Goldman Sachs Will Address The Court of Public Opinion Now

Today marks a Very Serious Literary Event: the release of Wall Street turncoat/general sad sack Greg Smith’s highly anticipated non-fiction debut, Why I Left Goldman Sachs.

Smith’s book expands upon an op-ed he wrote for The New York Times back in March in which he decried his former employer’s once-noble culture as “toxic and destructive” while claiming to be shocked at “how callously people talk about ripping their clients off”. The article’s best-known revelation was the fact that managers referred to their clients as “muppets”—and not in an endearing Fozzie Bear kind of way.

First the obvious: Most Americans don’t think too highly of Goldman Sachs right now, no matter what Mr. Smith says. When Matt Taibbi of Rolling Stone referred to the company as a “great vampire squid”, he wasn’t just engaging in colorful hyperbole: According to the widely cited YouGov Brand Index, GS remains engaged in a bad-PR battle with JPMorgan Chase to determine which financial organization Americans hate most.

Politicians may have plenty of love for Jamie Dimon and Lloyd Blankfein, but the average “man on the street” feels differently. So how will the biggest name in investment banking deal with its most visible enemy? Until now, the organization has largely ignored Mr. Smith, but a curious internal memo reveals that this is no longer the case.

At the end of last week, GS sent each of its current employees—and many of its former employees—a note filled with talking points designed to counter the most significant charges in Why I Left. Beyond general statistics about the financial health of the Goldman Sachs organization and statements decrying Smith’s depiction of “a firm that is unrecognizable to us and directly opposite to the culture we work hard to foster”, the memo includes some basic strategies for undercutting the writer’s credibility:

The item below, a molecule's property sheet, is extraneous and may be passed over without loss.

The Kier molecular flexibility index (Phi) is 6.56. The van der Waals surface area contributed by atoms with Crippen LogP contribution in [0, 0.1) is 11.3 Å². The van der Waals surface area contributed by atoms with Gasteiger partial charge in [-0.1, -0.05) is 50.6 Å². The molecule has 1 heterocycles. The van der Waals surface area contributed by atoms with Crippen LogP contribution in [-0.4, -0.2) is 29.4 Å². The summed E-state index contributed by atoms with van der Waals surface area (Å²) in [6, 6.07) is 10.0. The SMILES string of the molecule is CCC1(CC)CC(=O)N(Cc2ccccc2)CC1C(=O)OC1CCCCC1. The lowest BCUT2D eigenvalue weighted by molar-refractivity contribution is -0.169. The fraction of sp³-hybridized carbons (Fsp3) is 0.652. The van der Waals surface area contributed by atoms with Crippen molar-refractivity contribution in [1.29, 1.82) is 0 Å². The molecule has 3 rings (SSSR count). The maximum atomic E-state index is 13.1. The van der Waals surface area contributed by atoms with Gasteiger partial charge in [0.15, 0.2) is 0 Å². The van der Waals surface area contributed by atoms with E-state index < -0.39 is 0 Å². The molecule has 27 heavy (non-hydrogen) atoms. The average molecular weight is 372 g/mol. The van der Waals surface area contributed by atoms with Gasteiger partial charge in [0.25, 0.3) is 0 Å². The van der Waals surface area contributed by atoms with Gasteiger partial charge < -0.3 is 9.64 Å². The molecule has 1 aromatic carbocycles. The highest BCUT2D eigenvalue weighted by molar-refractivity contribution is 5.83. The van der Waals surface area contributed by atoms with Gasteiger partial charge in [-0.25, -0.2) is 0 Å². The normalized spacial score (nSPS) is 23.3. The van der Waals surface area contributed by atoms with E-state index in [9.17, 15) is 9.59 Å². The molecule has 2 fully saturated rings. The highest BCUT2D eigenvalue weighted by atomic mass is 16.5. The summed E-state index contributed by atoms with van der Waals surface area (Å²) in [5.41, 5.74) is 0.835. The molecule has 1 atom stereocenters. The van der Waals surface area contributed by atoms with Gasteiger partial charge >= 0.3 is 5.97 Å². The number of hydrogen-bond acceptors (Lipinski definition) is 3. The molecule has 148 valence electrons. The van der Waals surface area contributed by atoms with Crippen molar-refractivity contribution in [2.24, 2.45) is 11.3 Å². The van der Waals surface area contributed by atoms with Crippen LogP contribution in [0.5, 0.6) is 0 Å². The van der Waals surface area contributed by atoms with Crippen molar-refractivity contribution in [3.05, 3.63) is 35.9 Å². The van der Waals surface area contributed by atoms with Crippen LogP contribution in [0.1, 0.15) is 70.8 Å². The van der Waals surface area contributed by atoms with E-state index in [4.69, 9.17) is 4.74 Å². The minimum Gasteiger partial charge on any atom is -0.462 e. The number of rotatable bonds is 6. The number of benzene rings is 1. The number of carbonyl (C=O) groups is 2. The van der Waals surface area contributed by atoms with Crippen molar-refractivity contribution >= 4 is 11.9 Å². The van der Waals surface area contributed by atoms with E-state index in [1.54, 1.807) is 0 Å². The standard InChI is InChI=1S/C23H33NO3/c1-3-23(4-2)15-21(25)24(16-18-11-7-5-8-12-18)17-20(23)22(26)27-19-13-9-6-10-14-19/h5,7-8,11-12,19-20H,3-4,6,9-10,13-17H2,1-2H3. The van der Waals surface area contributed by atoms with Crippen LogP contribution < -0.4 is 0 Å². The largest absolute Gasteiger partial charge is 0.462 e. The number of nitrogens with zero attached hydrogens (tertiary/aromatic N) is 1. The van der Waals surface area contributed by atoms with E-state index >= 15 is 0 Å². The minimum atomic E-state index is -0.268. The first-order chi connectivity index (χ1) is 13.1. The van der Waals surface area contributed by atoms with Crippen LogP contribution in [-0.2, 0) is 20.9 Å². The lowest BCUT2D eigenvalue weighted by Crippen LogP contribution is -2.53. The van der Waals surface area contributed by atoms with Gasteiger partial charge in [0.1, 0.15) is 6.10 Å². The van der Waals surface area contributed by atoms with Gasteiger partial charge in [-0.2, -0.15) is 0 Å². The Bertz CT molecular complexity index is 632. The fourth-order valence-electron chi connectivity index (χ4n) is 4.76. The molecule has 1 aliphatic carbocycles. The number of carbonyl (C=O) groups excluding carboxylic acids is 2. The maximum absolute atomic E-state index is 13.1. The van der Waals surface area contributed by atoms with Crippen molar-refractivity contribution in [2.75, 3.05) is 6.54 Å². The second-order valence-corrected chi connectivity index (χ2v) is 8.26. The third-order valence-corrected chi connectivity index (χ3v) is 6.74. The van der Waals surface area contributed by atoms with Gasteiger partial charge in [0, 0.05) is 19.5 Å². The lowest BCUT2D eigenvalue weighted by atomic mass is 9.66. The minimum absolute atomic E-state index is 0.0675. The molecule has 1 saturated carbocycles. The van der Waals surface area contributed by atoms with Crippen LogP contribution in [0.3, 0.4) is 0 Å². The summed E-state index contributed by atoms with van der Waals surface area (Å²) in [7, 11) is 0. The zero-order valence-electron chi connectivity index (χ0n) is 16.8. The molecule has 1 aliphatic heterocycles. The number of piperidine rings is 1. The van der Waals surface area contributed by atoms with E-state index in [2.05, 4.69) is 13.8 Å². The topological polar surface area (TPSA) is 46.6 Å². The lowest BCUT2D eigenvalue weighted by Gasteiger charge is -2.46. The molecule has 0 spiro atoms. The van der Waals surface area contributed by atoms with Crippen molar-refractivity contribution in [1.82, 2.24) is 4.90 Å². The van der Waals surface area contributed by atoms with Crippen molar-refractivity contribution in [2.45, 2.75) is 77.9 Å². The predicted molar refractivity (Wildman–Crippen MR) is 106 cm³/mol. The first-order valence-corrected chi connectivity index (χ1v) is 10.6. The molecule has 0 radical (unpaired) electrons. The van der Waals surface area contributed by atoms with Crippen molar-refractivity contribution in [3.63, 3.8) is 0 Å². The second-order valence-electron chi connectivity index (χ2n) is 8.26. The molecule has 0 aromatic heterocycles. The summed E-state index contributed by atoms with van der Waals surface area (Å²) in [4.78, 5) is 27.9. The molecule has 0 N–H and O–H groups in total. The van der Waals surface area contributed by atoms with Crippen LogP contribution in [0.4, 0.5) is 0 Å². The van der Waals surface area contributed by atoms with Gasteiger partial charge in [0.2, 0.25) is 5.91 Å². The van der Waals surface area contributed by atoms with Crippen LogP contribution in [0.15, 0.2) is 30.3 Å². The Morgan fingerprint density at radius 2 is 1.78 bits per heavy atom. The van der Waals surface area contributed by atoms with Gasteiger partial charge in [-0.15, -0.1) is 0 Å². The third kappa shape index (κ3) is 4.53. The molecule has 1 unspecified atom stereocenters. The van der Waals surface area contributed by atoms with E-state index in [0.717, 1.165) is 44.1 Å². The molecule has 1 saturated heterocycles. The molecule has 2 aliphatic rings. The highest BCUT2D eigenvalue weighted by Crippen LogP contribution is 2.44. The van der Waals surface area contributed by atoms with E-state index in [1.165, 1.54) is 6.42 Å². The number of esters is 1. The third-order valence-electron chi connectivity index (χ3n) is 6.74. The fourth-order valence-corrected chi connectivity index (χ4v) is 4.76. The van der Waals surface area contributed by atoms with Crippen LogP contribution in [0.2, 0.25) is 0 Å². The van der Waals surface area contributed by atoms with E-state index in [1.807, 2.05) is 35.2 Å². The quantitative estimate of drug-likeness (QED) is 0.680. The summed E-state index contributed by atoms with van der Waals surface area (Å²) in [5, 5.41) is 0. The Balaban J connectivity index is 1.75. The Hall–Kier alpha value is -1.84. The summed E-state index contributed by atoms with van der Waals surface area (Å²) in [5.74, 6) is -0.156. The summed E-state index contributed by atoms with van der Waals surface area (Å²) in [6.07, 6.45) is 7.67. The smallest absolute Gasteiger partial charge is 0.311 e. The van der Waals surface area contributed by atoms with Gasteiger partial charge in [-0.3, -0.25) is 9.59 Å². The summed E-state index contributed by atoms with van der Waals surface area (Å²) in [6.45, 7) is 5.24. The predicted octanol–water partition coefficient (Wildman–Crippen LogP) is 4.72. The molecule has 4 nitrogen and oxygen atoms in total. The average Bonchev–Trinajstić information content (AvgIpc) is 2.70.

• His accusations are “vague” and we find “no evidence to substantiate them”
  • He was too much of a bottom-feeder to know what was really going on anyway
  • Uh, we created our own Business Standards Committee way back in 2010 to tell us how to do stuff better, and we already implemented 35 of our own 39 recommendations, OK?
  • We never heard the little bastard complain before!

Assuming everyone read the memo carefully: Will this extremely specific PR counter-attack work?

Smith will get several chances to tell his unflattering story over the next couple of weeks. But will that even matter? Based on early reviews of the book itself, Goldman Sachs may have gotten all worked up for nothing: James Stewart of The New York Times isn’t known as a Goldman apologist, and he writes that Smith’s memoir “fails to deliver concrete examples to back up his sweeping conclusions”. Stewart believes that “Mr. Smith’s book might even bolster Goldman’s reputation…if  this is as bad as it gets…then he hasn’t made much of a case.”

Well, we’re already a little disappointed. At least the Goldman folks prepared for the worst, right?

@PatrickCoffee Patrick Coffee is a senior editor for Adweek.